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Foods That Have Probiotics & Prebiotics

author image Sarah Davis
Sarah Davis has worked in nutrition in the clinical setting and currently works as a licensed Realtor in California. Davis began writing about nutrition in 2006 and had two chapters published in "The Grocery Store Diet" book in 2009. She enjoys writing about nutrition and real estate and managing her website, RealtorSD.com. She earned her bachelor's degree in nutrition from San Diego State University.
Foods That Have Probiotics & Prebiotics
Beans contain prebiotics, which can help support the immune system. Photo Credit beans image by dinostock from <a href='http://www.fotolia.com'>Fotolia.com</a>

Probiotics and prebiotics can both help to improve digestion and overall health. The National Center for Complementary and Alternative Medicine (NCCAM) explains that prebiotics are food ingredients that cannot be digested, but instead, stimulate the growth of probiotics. Probiotics are microorganisms like bacteria that live in the gut, aiding digestion and immunity. The NCCAM says that probiotics can promote a balance in the body, reduce gastrointestinal problems like diarrhea and even reduce yeast infections.


The NCCAM says that yogurt is one food that naturally contains probiotics. Some yogurts have more probiotics added. The most common bacterium that makes up probiotics in yogurt is lactobacillus acidophilus and bifidobacterium bifidum, according to the NCCAM. Some yogurts are even labeled with the number of live, active cultures of probiotics they contain. For digestive benefits, the more probiotics a product has, the greater the benefits of using the product are.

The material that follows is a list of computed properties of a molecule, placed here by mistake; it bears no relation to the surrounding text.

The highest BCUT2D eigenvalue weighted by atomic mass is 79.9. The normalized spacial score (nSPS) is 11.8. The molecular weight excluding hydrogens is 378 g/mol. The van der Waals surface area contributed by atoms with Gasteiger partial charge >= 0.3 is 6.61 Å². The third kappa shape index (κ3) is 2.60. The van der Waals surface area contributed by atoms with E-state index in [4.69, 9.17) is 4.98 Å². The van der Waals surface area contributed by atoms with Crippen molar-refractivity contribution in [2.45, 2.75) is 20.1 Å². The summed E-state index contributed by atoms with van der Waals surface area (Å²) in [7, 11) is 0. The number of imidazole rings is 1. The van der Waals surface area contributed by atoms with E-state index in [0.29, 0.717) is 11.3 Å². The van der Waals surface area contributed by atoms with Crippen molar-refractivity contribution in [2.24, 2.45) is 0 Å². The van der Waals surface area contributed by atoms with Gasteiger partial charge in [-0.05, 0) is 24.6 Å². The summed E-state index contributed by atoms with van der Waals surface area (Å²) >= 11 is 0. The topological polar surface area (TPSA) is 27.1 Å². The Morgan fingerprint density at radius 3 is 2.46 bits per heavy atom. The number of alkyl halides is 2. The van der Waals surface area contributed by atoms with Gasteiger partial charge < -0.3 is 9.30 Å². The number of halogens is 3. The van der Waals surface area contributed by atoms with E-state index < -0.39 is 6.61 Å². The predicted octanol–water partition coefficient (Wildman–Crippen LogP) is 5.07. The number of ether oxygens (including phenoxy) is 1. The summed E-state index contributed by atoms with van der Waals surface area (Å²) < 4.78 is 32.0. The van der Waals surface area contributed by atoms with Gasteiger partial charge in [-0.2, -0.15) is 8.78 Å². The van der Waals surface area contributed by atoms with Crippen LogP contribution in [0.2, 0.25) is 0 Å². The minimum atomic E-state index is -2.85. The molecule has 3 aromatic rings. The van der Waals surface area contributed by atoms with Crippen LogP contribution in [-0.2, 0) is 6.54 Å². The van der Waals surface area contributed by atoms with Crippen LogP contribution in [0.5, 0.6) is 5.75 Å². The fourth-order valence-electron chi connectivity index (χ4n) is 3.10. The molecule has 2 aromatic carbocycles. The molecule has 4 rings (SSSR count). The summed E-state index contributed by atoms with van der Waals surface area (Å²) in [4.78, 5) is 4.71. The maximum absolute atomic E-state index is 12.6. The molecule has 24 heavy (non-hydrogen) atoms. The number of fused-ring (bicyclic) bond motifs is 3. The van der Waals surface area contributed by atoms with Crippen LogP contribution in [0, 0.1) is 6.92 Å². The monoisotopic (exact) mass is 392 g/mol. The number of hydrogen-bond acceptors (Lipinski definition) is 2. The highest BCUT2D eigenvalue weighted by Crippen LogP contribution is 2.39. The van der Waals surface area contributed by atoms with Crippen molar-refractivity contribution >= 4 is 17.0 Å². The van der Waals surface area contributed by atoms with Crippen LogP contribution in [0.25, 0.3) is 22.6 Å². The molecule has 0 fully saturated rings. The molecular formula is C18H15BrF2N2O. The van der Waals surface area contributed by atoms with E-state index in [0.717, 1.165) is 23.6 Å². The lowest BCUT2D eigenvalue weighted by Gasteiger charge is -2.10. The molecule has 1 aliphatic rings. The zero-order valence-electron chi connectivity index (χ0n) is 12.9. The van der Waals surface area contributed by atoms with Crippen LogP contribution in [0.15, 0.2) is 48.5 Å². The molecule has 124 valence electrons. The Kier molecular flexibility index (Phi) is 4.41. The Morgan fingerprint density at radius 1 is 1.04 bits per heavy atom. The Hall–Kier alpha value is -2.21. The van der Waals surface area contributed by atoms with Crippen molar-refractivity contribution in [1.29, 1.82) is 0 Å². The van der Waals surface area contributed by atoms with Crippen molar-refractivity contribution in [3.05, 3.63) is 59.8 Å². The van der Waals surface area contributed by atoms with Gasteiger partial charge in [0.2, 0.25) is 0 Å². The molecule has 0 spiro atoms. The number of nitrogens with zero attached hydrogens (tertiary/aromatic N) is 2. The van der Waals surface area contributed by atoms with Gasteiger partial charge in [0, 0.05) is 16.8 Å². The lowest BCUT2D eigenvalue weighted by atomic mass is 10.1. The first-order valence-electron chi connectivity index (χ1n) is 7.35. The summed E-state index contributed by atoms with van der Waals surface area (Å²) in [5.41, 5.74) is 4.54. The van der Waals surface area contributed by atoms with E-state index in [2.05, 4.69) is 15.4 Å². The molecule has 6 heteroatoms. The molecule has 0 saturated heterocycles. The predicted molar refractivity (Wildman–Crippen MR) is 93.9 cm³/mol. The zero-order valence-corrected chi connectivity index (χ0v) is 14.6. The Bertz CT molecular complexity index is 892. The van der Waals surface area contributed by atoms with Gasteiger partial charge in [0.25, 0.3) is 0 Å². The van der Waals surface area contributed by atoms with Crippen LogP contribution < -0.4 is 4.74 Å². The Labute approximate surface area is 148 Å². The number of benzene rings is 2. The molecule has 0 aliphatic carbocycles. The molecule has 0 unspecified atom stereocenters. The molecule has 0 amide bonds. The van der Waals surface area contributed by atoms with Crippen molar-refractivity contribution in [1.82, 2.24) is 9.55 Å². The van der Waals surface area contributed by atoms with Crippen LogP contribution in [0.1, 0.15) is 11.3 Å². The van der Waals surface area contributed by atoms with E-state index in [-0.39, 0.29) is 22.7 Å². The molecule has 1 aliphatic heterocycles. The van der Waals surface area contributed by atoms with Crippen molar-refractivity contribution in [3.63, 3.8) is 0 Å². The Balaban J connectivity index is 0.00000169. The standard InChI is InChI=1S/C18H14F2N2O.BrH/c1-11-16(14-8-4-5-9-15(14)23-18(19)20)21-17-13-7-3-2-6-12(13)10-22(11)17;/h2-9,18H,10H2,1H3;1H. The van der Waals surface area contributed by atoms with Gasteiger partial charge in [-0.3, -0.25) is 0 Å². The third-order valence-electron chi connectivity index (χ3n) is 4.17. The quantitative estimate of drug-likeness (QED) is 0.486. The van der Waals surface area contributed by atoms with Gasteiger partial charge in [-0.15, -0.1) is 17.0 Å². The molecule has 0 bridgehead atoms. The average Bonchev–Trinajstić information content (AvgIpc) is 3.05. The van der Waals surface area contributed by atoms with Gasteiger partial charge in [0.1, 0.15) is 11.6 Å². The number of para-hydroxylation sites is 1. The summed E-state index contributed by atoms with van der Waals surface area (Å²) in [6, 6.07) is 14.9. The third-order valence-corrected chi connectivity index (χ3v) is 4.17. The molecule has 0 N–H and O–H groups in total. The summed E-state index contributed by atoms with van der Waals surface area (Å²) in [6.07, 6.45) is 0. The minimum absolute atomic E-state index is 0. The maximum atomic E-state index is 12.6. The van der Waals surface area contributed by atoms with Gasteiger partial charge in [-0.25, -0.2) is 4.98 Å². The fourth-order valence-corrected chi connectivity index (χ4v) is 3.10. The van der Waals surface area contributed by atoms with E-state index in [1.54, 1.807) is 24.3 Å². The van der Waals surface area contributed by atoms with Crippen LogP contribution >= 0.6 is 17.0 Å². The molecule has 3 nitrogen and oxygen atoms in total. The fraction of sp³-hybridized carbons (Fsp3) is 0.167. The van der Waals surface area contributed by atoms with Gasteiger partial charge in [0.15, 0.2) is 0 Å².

Soy Milk

The NCCAM says that soy beverages like soy milk contain probiotics that are added during processing. Julie Lanford, a registered dietitian who specializes in cancer and the immune system, explains that if a product states it contains "live and active cultures," that it has probiotics. People who drink soy milk often drink it instead of cow's milk because they are lactose-intolerant. The "American Journal of Clinical Nutrition" states that consuming probiotics may actually improve the digestion of lactose in people who are lactose-intolerant.


While legumes, such as lentils, black beans, kidney beans and chickpeas, do not contain probiotics, they do contain prebiotics, according to Lanford, known as the "Cancer Dietitian." These prebiotics promote the growth of the natural bacteria in your gut. Some prebiotic ingredients found in legumes include fructo-oligosaccharides and arabinogalactan, which are both rich in dietary fiber. People with digestive problems may benefit from getting more legumes in their diet.


Whole grains, like oats and oatmeal, also contain prebiotics, according to Lanford. She also says that when a food containing prebiotics, like oatmeal, is eaten at the same time as a food containing probiotics, like soy milk, or a supplement with probiotics, the two work together to enhance the benefits of the healthy bacteria in your gut.

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